Enabling students to relate course content to their cultural context through pedagogical methods. Developing cultural relevance in the classroom to create transcultural students. Recognizing cultural values and spiritual identities.

native women at conference

DU Native American Task Force

The University of Denver’s Native American Task Force addresses issues of educational equity as it relates to Native students at DU. Chancellor Emerita Rebecca Chopp has reaffirmed the University's commitment to the sustainable development of a Native American community presence at the University through the following guiding questions:

  1. How can we support Native students enrolled at the University of Denver? 
  2. How might we fulfill our mission to serve the public good relative to Native communities? 
  3. How might we expand our education efforts to encourage students to make ethical decisions, to respect those who are different from them, to remember the past, and to shape a future in which Native students experience healing, and where atrocities do not recur in this land or elsewhere?
  • References

    Brayboy, B. (2005). Toward a Tribal Critical Race Theory in Education. Urban Review: Issues and Ideas in Public Education, 37(5), 425-446. 

    Cobb, A. (2005). Understanding Tribal Sovereignty: Definitions, Conceptualizations, and Interpretations. American Studies, 46(3/4), 115-132. 

    Emekauwa, E. (2004). The star with my name: The Alaska rural systemic initiative and the impact of place-based education on native student achievement. Rural Trust Paper on Place-Based Education. 

    Merculieff, I. & Roderick, L. Stop Talking (2013). Indigenous Ways of Teaching and Learning and Difficult Dialogues in Higher Education. University of Anchorage, Alaska.

    Shield, R. (2004). The Retention of Indigenous Students in Higher Education: Historical Issues, Federal Policy, and Indigenous Resilience. Journal of College Student Retention, 6(1), 111-127. 

    Zamudio, M. (2011). Critical Race Theory Matters: Education and Ideology. Routledge.
     

Native women leading lecture

Teaching Practices

Incorporating Native American Pedagogies

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Best Practices

Specific strategies for fostering an inclusive environment that recognizes and supports the history, identity, and ways of knowing of our Native American students.

  • Reflect on any preconceived stereotypes you may have.
    • Remember that Native students are misjudged according to their ability and often feel as though they are viewed through a deficit lens (Taylor, 2001).
    • Have there been times when you have looked at students through a deficit lens in your teaching?
    • Are there any aspects of students you have misjudged?
    • What can you do to reframe your thinking? 
  • Do not “other” the student.
    • Have there been times when you have asked a student to act as a representative of their culture?
    • How does your course further stereotype and marginalize communities through the use of specific materials?
    • What kinds of support do you have in place to help students in the classroom? 
  • Acknowledge that Native students may have different values.
    • Native students have a different history and thus have a different view of knowledge and understanding.
    • According to Brayboy (2006, p. 430), "the concepts of culture, knowledge, and power take on new meaning when examined through an Indigenous lens." 
    • The community is at the core of existence for many Native Americans which stand in direct opposition to Western paradigms of Individualism (Waterman & Lindley, 2013).
    • How have you facilitated the inclusion of new perspectives into your classroom without spotlighting or tokenizing students? For example, Colonized history states, "Christopher Columbus discovered the Americas." However, Native Students question: Our ancestors were already here, how do you discover a place where people were already living?
  • Incorporate storytelling into the classroom.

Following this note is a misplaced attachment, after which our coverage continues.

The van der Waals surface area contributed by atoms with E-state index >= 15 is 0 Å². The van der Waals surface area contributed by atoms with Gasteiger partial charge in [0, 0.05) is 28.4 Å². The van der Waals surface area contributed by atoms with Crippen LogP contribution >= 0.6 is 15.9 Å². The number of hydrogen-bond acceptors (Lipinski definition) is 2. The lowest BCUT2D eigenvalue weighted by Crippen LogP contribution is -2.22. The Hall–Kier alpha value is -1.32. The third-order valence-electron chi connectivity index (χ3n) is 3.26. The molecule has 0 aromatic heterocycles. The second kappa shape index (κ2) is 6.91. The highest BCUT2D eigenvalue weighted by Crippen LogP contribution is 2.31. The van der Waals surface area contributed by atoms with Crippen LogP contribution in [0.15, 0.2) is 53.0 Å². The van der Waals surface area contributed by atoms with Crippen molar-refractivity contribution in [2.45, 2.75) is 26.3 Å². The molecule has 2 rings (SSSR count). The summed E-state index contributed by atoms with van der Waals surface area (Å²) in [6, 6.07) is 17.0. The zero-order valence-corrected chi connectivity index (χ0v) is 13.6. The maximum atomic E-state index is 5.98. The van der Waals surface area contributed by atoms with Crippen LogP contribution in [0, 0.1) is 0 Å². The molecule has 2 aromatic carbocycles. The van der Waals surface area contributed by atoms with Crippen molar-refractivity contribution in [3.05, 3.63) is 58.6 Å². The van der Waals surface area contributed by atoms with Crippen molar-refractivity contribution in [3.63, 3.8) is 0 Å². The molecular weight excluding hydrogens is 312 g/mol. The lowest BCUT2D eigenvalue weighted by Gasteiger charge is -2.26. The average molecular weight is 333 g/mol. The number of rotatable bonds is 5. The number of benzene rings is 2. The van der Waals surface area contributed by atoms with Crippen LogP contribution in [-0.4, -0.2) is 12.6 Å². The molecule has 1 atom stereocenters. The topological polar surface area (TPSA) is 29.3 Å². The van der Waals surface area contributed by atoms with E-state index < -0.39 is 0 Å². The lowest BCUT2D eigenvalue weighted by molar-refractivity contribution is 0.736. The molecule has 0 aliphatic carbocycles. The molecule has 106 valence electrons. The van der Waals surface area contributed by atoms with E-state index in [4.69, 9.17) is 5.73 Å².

• Stories and theory are not considered separate and are linked with each other (Brayboy, 2006).
    • When Native American students frame their world by sharing their knowledge from family or stories that have been passed down from their culture and are legitimate theoretical sources.
    • A Native student might share a personal story in class about their life and how it has framed their reality.
    • A Native student might talk about what they have learned from their families and elders. Understand this is a valid way of understanding knowledge.
  • Incorporate instructional conversation into the classroom.
    • Instructional conversation is a method in which dialogue is created between the instructor and the learner to allow for lived experiences to be woven into course material. This allows for a higher understanding of the material because it is presented in a culturally relevant way.
    • Instructional conversation as a teaching method allows for the incorporation of Indigenous ways of knowing without making changes to the curriculum.
  • Recognize different forms of spirituality.
    • The concept of the word "religious" does not apply to Native American spirituality.
    • No two ceremonies are the same, and some tribes may not be able to participate in certain Native ceremonies due to different beliefs.
    • Understand that there are many Native Americans that adopted western religions including Christianity, Catholicism, Baptist, etc., through colonialism.
    • It is not safe to assume the beliefs of Native students or assume that Native students come with a full traditional understanding of their nation’s spirituality (see Spiritual and Religious diversity considerations in this Portal).
    • Attempt to understand each individual student and what each person hopes to get from the class and how the course will help them in the future. 
  • References

    Brayboy, B. (2005). Toward a Tribal Critical Race Theory in Education. Urban Review: Issues and Ideas in Public Education, 37(5), 425-446. 

    Taylor, J. (2001). Through a Critical Lens Native American Alienation from Higher Education. S.l.]: Distributed by ERIC Clearinghouse.

    Waterman, S. J., & Lindley, L. S. (2013). Cultural Strengths to Persevere: Native American Women in Higher Education. NASPA Journal About Women in Higher Education, 6(2), 139-165.
     

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Supportive Media

TED Talks and other videos related to Native American Pedagogies

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Special Contribution

This module was researched and drafted by Viki Eagle, Sarah Jordon, and Jeremiah Johnson, graduate students in the Morgridge College of Education Higher Education Program at the University of Denver.